For an animal model, coauthor Robert Farese of the University of California in San Francisco provided an as-yet unpublished GRN knockout mouse. These animals show microglial activation by six months and neural loss by 18 months of age, but they had elevated Frizzled-2 in the neocortex at six weeks, suggesting Frizzled-2 upregulation is an early response to GRN deficiency. Frizzled-2 upregulation might be a contributor to neurodegeneration, or might be an insufficient attempt to compensate for GRN loss, the scientists posited. They found that Frizzled-2 knockdown in GRN-deficient hNP-derived neurons led to an increase in cell death, suggesting it could be a neural protector of some kind.
Frizzled-2 upregulation might be a useful early marker for FTD, Wexler speculated. The researchers also looked at other dementia model mice, he told ARF, but only saw upregulation of Frizzled-2 in GRN knockout animals. “It seems to be highly related to this disease,” he said. Indeed, gene association studies have not implicated Frizzled-2 in any other major neurodegenerative disease.
Interestingly, the Frizzled-2 gene is one of a handful of genes that sit between the tau and GRN genes on chromosome 17. “This does seem like a real coincidence,” Wexler said. He hypothesizes that non-coding RNAs in the same region might somehow affect these neighboring genes in a manner that leads to disease, although he admits that is “hand waving” at this point. To address this hypothesis, Wexler is collecting tissue samples from people with GRN-mediated FTD and their unaffected siblings. He plans to make pluripotent stem cells, then neurons, from these samples and prepare RNA libraries. Then, he intends to sequence the RNA to look for chromosome 17 patterns that are common among FTD cells.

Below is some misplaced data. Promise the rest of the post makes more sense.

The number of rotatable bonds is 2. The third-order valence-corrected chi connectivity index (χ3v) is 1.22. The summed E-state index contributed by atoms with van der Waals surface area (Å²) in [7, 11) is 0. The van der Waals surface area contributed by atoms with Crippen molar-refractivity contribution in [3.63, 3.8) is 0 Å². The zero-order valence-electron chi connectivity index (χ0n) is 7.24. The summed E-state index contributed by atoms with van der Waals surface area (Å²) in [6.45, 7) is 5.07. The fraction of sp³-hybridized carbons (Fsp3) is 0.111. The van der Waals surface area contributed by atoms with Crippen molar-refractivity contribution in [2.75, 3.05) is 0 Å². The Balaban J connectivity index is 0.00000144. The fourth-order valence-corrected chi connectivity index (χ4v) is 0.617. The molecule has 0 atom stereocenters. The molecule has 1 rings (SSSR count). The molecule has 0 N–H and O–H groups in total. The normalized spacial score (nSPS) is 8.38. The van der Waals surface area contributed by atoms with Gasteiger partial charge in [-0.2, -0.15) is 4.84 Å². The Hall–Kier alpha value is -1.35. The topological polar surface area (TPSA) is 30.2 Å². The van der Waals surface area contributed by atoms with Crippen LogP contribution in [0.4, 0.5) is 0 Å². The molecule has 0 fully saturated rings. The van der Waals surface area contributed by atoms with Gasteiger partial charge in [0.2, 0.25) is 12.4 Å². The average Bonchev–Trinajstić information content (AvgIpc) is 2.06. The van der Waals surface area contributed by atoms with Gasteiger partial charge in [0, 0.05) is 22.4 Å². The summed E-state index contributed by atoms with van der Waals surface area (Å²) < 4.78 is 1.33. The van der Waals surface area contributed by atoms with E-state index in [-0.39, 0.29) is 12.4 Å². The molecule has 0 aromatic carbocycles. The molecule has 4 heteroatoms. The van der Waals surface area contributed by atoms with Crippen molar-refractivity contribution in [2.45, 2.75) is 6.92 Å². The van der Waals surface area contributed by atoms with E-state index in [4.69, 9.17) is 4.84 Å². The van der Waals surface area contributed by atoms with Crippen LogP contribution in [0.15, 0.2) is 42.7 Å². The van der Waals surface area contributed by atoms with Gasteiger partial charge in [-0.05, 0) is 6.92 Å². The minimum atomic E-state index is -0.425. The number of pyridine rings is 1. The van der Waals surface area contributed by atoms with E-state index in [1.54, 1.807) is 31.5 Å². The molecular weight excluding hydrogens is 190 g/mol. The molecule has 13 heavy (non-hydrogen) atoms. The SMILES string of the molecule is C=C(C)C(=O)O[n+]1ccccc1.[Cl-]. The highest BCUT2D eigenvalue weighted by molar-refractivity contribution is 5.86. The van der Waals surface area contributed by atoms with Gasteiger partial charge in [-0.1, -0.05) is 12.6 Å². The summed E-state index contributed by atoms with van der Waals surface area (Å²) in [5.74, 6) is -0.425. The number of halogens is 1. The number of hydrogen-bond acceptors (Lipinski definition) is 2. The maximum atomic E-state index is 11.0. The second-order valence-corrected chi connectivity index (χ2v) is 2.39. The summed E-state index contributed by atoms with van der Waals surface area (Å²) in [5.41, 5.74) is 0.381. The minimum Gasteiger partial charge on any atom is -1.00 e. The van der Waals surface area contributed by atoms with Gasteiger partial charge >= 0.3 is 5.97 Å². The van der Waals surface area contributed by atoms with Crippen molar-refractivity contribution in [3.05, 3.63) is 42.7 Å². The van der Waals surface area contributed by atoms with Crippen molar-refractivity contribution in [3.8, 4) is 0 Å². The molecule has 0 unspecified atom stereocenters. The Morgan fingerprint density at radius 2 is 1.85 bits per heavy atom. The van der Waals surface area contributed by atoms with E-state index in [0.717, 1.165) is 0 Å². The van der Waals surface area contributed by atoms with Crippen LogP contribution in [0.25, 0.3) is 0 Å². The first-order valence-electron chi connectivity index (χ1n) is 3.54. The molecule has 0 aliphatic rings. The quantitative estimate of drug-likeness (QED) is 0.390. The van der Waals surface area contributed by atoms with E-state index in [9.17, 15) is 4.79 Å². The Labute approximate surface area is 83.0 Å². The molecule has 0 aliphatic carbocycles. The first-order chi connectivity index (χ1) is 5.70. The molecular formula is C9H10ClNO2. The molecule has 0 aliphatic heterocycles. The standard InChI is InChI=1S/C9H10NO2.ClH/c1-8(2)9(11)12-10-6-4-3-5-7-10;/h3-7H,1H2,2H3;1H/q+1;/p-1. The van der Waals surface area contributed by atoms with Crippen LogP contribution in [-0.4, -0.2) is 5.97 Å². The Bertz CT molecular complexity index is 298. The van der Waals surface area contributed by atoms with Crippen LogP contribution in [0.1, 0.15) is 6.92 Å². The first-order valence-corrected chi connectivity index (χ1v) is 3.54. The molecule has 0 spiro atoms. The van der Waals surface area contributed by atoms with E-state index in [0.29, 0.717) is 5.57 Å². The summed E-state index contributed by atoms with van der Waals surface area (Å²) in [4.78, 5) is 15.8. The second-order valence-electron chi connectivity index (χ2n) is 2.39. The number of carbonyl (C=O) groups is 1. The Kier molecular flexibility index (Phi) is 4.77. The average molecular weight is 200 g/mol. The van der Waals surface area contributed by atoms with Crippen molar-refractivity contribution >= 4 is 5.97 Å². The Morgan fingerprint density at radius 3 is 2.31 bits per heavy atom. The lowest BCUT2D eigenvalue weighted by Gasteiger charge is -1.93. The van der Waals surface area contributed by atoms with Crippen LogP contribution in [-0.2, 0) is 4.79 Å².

“The identification of the interaction between progranulin and Wnt signaling is important and requires further study,” wrote Philip Van Damme of VIB Leuven, Belgium, who also studies GRN-mediated neurodegeneration, in an e-mail to ARF. “An important issue will be to what extent Wnt signaling mediates the functional consequences of progranulin deficiency. Is it a secondary effect or integral part of the detrimental effects of progranulin deficiency?”
In sum, the research points to a role for Wnt1 in silencing GRN in FTD neurons, potentially aided and abetted by Frizzled-2. The Wnt-GRN pathway is thus a potential therapeutic target, but the widely interconnected signaling networks could complicate the search for a therapy, Wexler suggested. “This is as much a disease of dysregulation as of anything else,” he said. “It may not be as easy as giving people more progranulin.”—Amber Dance.